Iranian Agents Are Facing Charges For Their Role In A Plot To Kidnap A U.S. Journalist
Federal prosecutors in New York charged five foreign agents backed by the Iranian government for their roles in a stranger-than-fiction plot to kidnap a U.S. citizen and journalist critical of the nation's regime.
The 43-page indictment unsealed Tuesday details the plan by an Iranian intelligence official and his three assets to track a Brooklyn-based journalist with the goal of bringing her back to Iran. The court records also include information on a fifth person, a woman based in the U.S. who prosecutors say helped fund the operation.
The indictment in Manhattan federal court doesn't name the intended victim, who is described as a journalist and human rights advocate. However, The New York Times reports that the journalist and author Masih Alinejad confirmed in an interview that she was the intended target. Alinejad lives in Brooklyn and has family still in Iran.
Alinejad, who is a U.S. citizen, is a longtime critic of the Iranian government. She was a journalist in her native Iran for several years until she fled the country in 2009 following presidential elections and a government crackdown.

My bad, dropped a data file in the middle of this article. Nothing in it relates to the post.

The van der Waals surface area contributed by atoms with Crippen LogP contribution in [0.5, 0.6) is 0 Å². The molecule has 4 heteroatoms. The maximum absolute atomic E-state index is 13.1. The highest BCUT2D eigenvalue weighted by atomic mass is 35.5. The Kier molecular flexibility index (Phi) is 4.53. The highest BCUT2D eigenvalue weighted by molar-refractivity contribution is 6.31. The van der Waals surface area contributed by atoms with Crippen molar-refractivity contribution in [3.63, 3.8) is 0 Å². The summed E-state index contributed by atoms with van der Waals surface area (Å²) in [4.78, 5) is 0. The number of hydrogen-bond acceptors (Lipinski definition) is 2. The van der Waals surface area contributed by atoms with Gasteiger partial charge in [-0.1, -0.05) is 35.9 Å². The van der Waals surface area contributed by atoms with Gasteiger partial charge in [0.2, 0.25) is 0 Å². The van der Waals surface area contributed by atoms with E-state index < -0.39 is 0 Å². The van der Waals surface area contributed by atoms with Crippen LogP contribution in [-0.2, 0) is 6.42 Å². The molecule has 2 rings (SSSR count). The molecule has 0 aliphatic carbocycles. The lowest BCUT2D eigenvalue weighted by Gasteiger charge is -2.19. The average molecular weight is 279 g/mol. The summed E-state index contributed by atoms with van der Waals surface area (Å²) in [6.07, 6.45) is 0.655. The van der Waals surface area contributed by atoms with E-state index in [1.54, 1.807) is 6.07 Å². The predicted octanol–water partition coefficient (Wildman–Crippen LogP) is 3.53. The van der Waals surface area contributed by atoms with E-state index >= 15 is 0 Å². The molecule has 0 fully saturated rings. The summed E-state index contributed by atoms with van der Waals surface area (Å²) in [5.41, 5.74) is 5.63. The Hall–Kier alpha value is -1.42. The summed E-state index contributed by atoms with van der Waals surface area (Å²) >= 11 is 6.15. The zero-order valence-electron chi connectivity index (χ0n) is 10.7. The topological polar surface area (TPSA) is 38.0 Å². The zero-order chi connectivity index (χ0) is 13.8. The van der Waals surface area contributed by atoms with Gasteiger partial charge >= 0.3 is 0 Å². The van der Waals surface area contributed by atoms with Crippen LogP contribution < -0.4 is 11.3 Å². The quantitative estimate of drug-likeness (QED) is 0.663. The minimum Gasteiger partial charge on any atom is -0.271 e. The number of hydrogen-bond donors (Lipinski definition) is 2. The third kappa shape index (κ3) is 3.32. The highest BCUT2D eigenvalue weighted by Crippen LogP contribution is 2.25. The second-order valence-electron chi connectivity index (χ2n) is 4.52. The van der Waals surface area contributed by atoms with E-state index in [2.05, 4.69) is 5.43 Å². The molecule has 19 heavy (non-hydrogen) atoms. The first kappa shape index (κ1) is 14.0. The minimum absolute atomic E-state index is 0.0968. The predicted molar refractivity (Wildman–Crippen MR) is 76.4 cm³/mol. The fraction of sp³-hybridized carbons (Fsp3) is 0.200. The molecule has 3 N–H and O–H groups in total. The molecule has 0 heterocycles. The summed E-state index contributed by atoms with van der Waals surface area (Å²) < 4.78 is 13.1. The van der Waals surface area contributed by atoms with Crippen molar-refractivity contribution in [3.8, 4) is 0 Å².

She has continued to work as a journalist with her Voice of America Persian show in the U.S. Alinejad also organizes "White Wednesday" and "My Stealthy Freedom" campaigns where women film themselves without head coverings, or hijabs, in public in Iran — in a challenge to the nation's government.
Alinejad shared on Twitter that she was grateful to the FBI "for foiling the Islamic Republic of Iran's Intelligence Ministry's plot to kidnap me. This plot was orchestrated under [Hassan] Rouhani" — Iran's president.
I am grateful to FBI for foiling the Islamic Republic of Iran's Intelligence Ministry's plot to kidnap me. This plot was orchestrated under Rouhani.— Masih Alinejad 🏳️ (@AlinejadMasih) July 14, 2021
This is the regime that kidnapped & executed Ruhollah Zam. They've also kidnapped and jailed Jamshid Sharmahd and many others pic.twitter.com/HUefdEbiil
Iran tracks dissidents in the U.S. and other countries